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Watch Out Duke, North Carolina - Here Comes Maryland

Posted November 9, 1998

— One has dominated the Atlantic Coast Conference regular season in the 1990s. The other has ruled the postseason.

Now, it looks as if Duke and North Carolina have another serious challenger in perhaps the nation's most competitive league - Maryland.

But the sixth-ranked Terrapins, who last won an ACC title in 1984 behind the late Len Bias, still have to get by the mystique and talent of the Blue Devils and Tar Heels in what promises to be another tough race for the ACC title.

Despite losing 14 of the league's top 20 scorers from last season, and the addition of five new coaches in the last two years, the conference still has a lot of young talent.

``When you look around our league there are so many good teams,'' said North Carolina coach Bill Guthridge, who led the Tar Heels to the Final Four in his first season after replacing Dean Smith. ``This is not a very forgiving league.''

Top-ranked Duke, 32-4 a season ago under Mike Krzyzewski, returns a deep and experienced team with 270-pound Elton Brand leading the way inside and 3-point ace Trajan Langdon gunning from the outside.

The Blue Devils have won five ACC regular-season crowns since 1991, including a 27-5 combined league mark the last two years. During that same period, the Tar Heels have won four league tournament titles and been to the Final Four five times.

``I'm very comfortable with high expectations,'' said Krzyzewski, who has 505 career wins. ``I have very high expectations for myself and my team all the time. It is when you can't achieve high expectations that pressure comes in.''

Duke's dominating season ended with a two-point loss in the NCAA tournament to eventual national champion Kentucky. Fans are already pointing to a Dec. 22 rematch against the Wildcats.

Duke's schedule also includes games against Michigan State, Michigan, St. John's and Florida, in addition to a strong field in the Great Alaska Shootout.

``We can get beat a number of times, but we're going to be in a number of big games,'' Krzyzewski said.

The 11th-ranked Tar Heels will be hard-pressed to keep pace with Duke this year, considering the loss of national player of the year Antawn Jamison, Vince Carter, Shammond Williams and Makhtar Ndiaye. Those four accounted for 73 percent of North Carolina's points and 57 percent of the team's rebounds.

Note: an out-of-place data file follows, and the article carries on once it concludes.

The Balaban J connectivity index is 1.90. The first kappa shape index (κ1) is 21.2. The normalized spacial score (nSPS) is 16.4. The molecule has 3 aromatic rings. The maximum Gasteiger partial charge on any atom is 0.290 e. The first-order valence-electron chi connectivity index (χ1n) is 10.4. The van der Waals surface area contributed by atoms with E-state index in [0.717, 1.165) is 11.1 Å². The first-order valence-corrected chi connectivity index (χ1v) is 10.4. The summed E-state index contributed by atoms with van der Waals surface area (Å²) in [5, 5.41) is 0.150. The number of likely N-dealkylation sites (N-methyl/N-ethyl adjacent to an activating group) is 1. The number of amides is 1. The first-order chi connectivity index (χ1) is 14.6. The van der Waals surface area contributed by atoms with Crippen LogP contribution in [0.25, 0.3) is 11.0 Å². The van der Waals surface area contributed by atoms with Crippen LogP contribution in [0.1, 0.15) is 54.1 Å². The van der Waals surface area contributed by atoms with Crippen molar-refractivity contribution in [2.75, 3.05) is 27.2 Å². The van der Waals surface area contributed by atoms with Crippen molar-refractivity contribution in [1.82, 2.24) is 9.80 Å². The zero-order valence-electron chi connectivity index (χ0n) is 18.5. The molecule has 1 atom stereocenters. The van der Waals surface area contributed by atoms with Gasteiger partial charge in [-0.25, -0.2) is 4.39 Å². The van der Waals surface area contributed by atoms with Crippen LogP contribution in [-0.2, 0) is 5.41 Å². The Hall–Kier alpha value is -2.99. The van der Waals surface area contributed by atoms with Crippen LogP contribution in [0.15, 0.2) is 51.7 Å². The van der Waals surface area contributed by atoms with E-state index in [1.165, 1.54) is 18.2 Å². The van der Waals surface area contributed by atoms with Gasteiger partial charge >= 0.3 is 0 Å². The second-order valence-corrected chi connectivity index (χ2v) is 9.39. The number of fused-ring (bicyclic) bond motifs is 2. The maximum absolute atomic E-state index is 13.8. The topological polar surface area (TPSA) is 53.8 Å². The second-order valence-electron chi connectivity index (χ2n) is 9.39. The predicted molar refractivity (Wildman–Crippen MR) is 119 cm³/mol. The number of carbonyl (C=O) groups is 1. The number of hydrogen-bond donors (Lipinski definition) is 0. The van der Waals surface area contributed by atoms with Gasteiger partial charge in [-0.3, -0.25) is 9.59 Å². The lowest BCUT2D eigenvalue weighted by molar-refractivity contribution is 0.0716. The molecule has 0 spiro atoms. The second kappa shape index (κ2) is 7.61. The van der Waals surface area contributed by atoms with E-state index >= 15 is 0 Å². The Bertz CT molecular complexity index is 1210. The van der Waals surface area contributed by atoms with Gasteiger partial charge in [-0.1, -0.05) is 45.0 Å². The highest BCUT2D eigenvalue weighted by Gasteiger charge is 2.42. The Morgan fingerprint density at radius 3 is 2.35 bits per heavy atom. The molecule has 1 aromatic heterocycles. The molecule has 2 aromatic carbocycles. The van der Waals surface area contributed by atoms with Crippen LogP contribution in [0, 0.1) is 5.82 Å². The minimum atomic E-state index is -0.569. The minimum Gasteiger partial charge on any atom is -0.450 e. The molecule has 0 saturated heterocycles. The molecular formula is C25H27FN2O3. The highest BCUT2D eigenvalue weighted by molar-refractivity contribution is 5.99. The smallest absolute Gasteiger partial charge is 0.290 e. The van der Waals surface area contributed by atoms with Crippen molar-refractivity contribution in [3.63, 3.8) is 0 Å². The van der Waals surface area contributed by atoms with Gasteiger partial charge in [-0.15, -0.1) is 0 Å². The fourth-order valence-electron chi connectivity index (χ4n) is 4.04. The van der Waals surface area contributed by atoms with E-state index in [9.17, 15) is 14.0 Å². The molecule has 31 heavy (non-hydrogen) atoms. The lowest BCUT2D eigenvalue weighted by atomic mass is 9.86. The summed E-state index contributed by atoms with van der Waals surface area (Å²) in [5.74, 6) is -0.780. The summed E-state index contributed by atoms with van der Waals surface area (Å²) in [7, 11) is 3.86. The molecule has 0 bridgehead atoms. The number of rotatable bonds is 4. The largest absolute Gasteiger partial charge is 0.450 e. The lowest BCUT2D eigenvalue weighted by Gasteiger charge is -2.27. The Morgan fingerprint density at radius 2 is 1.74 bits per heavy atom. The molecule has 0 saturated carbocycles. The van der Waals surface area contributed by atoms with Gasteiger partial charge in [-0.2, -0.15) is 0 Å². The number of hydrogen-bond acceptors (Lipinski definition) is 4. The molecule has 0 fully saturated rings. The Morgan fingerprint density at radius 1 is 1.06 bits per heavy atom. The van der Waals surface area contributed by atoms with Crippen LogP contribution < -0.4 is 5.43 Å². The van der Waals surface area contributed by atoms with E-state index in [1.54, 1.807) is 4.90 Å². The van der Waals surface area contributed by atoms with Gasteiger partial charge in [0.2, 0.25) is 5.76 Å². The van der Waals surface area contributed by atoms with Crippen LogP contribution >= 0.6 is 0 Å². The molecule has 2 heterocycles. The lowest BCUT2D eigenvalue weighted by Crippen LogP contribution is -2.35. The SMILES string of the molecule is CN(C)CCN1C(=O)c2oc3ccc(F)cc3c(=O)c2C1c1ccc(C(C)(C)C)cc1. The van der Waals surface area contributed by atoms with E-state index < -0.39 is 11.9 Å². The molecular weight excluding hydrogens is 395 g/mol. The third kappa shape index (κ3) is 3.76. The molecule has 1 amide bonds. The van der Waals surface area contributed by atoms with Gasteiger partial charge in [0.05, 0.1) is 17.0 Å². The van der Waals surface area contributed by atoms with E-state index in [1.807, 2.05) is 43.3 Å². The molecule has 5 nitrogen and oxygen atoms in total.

Jamison and Carter joined Jerry Stackhouse, Rasheed Wallace and Jeff McInnis as Tar Heels who have left school early for the NBA since 1995.

``We certainly need some people to come through,'' said Guthridge, whose only returning starters are top assist man Ed Cota and utility player Ademola Okulaja.

North Carolina has been to the NCAA tournament a record 24 straight years and finished in the top three in the ACC in 34 consecutive seasons. But Guthridge's unwillingness to use his bench last season may come back to haunt the Tar Heels.

``It's very important for this year's team not to try and put pressure on themselves to try and uphold any of the streaks that are going on,'' Guthridge said. ``Our goal is to go out and work as hard as we can and have as much fun as we can, play as hard as we can and see what happens.''

Maryland, which has never been to the Final Four, has a wealth of talent and experience to compete with the Tar Heels and Blue Devils.

Coach Gary Williams needs seniors Laron Profit, Obinna Ekezie and Terrell Stokes to blend with the team's younger players and junior college transfer Steve Francis, who is expected to make a big splash as a 6-foot-3 shooting guard.

The Terrapins were picked to win the ACC crown in 1996 with four senior starters returning, but stumbled and finished 17-13 and tied for fourth.

``We are a different team this year,'' Williams said. ``We have a group of young players who are really hungry. Playing time is not as guaranteed this year. Returning players know they'll have to play hard as long as they're on the court or we'll get somebody else in there.''

The second tier of the ACC should be filled by Wake Forest, Clemson and N.C. State, while Georgia Tech, Florida State and Virginia are projected to finish in the bottom third.

The Demon Deacons return four sophomore starters from a 16-14 club as Dave Odom begins his 10th season in Winston-Salem.

``The experience factor I don't worry about much,'' Odom said. ``What I do worry about is coming to grips with a rotation and style of play.''

Larry Shyatt takes over at Clemson for Rick Barnes. The Tigers expect to rely on defense and rugged play. Shyatt enters the season with eight players who weigh 220 pounds or more.

The Wolfpack and Herb Sendek should field one of the top front courts in the ACC as Damon Thornton returns after two seasons filled with injuries.

Georgia Tech went to nine straight NCAA tournaments from 1985-93, but has been there only once in the last five seasons. The Yellow Jackets fell in the preseason rankings after losing Dion Glover for the season with a knee injury. The 6-5 sophomore was the ACC's leading returning scorer with 18.4 points a game.

Meanwhile, Florida State inched into the NCAA tournament last season with an 18-14 mark, but Steve Robinson will be piecing together a team that has only one starter back.

Pete Gillen takes over for Jeff Jones in Charlottesville, Va., with a team that includes seven walk-ons.

``We'll try to put the thumbs in the dike as best we can,'' he said.

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